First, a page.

History adventure… an oxymoron? Well, maybe for those who have suffered through history classes in school with a bunch of boring facts and dates. But for Graham Robb, author of “France: An Adventure History,” revisiting bygones is a fascinating adventure full of surprises. Continue reading “France, An Adventure History”
Gisèle Freund’s 1933 photograph of Andre Malraux on a Paris rooftop wearing a trench coat with a cigarette dangling from his mouth is one of her most iconic pictures. It was one of many portraits she took documenting the Paris literati after fleeing Nazi Germany in the 1930’s. But in 1941 she had to flee again. This time from France to Buenos Aires. An exhibition “Ce Sud Si Lointain,” at the Maison de l’amérique latine featuring Gisèle Freund’s Latin American photographs, is an opportunity to discover another chapter in the life of this remarkable journalist-socialogist-photographer (until January 07, 2023). Continue reading “Gisèle Freund Revisited”
The times were a changin’ back in the sixties (as Bob Dylan famously sang). And in Italy, Arte Povera artists embodied that spirit of change using new materials and ideas that challenged how people thought about art. “Renverser Ses Yeux” (autour de l’arte povera 1960-1975) at Paris’ Jeu de Paume and a companion exhibition at Le Bal revisit those artists exploring new narrative possibilities for photography, video and film (until Jan 29, 2023). Continue reading “Arte Povera On Camera”
Art meets nature in a hidden-away bucolic Montparnasse alley at the Espace Frans Krajcberg. The small exhibition space is Krajcberg’s former Paris art studio. It features work by the artist and temporary exhibitions by other artists dealing with environmental issues. The center currently features Yann Arthus-Betrand’s spectacular aerial photos of Kenya’s Lake Magadi. Arthus-Betrand, founder of “GoodPlanet,” is known for his photo book “Earth from Above” and his films “Home” (2009) and “Human” (2015). Continue reading “Espace Frans Krajcberg”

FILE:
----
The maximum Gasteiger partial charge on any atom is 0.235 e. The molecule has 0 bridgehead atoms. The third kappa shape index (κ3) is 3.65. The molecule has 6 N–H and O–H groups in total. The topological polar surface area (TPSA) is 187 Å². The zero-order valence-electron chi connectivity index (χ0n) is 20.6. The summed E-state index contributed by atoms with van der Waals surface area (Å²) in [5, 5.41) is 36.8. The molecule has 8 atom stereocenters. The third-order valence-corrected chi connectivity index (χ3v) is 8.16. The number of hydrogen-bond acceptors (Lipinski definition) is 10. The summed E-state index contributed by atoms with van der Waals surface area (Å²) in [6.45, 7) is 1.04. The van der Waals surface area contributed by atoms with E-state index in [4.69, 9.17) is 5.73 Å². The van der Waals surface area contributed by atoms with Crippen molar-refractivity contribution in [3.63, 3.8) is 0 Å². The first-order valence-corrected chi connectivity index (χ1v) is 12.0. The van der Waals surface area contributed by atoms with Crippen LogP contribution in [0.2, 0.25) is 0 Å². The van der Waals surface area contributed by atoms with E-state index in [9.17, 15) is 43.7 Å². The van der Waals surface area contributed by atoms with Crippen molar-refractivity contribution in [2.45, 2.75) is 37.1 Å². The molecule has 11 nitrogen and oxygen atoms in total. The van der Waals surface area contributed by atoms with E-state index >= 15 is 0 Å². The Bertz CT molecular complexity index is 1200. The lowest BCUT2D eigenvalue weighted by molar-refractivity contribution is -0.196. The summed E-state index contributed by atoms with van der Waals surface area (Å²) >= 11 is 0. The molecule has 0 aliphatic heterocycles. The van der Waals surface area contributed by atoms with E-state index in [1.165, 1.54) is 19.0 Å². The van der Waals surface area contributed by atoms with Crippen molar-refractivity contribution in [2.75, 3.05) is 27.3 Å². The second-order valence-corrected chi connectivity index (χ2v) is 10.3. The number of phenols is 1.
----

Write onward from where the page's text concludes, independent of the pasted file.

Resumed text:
The documentary style photos revisit the fraught “build a wall” Rio Grande area, which sets the boundary between the United States and Mexico. Sans “Bressonian” decisive moments and migrant mothers à la Dorothea Lange, these documents are closer to the cool gaze of surveillance cameras obiquitous in borderlands. Continue reading “Zoe Leonard at Paris Modern”
“Ukrainian Diary” is Boris Mikhialov’s huge photography retrospective with more than 800 images occupying two floors at Paris’ Maison Européenne de la Photographie (to January 15, 2023). The exhibition —delayed in 2020 due to the pandemic— revisits Mikhailov’s photographic projects starting in the 1960’s continuing to his most recent work. Continue reading “Boris Mikhailov’s Diary”
The tastes of autumn… Fall is a lovely time to stroll through a Paris market and take the opportunity to reconnect with local merchants. Your cheese vendor, wine shop keeper and greengrocer can help you celebrate France’s autumn bounty by pointing out in-season foods that complement each other, such as fruit, cheese and wine. Continue reading “Saying Cheese in French”
Only in Paris for a few days and overwhelmed by the options? Follow this suggested itinerary for an unforgettable trip. The following is an extract from Ruby Boukabou’s “The Architecture Lover’s Guide to Paris” (White Owl Books), a fabulous new guide book catering to both armchair travelers dreaming of a future visit and those lucky enough to actually get to Paris during these troubled pandemic times. Available worldwide. More info and online orders at www.rubytv.net/books . Continue reading “36 Hours in Paris”
Fresh bread from the local boulangerie is one of the things we love about Paris… especially the Baguette. President Emmanuel Macron agrees. He once declared that Unesco should include “la baguette au patrimoine mondial de l’humanité.” Continue reading “Best Paris Baguette 2022”
With its swinging footbridges and tree-lined quais teeming with people on long hot summer afternoons, the Canal Saint-Martin is yet another example of how appealing Paris is when it lives up to its clichés. Rooted in the city’s industrial past, today the canal offers plenty of opportunities for biking, sightseeing, and enjoying Parisian life at its most relaxed.
That the Butte’s wine is almost undrinkable has never gotten in the way of what has to be one of this capital’s best annual fests!
As with any good party, this one has something for everybody: it’s part folklore, with fraternal orders from the winegrowing regions of France turning out in traditional robes and quirky hats, and part Arbor Day parade, complete with Harvest Queen, marching bands and street theater. Continue reading “Montmartre Fetes its Wine”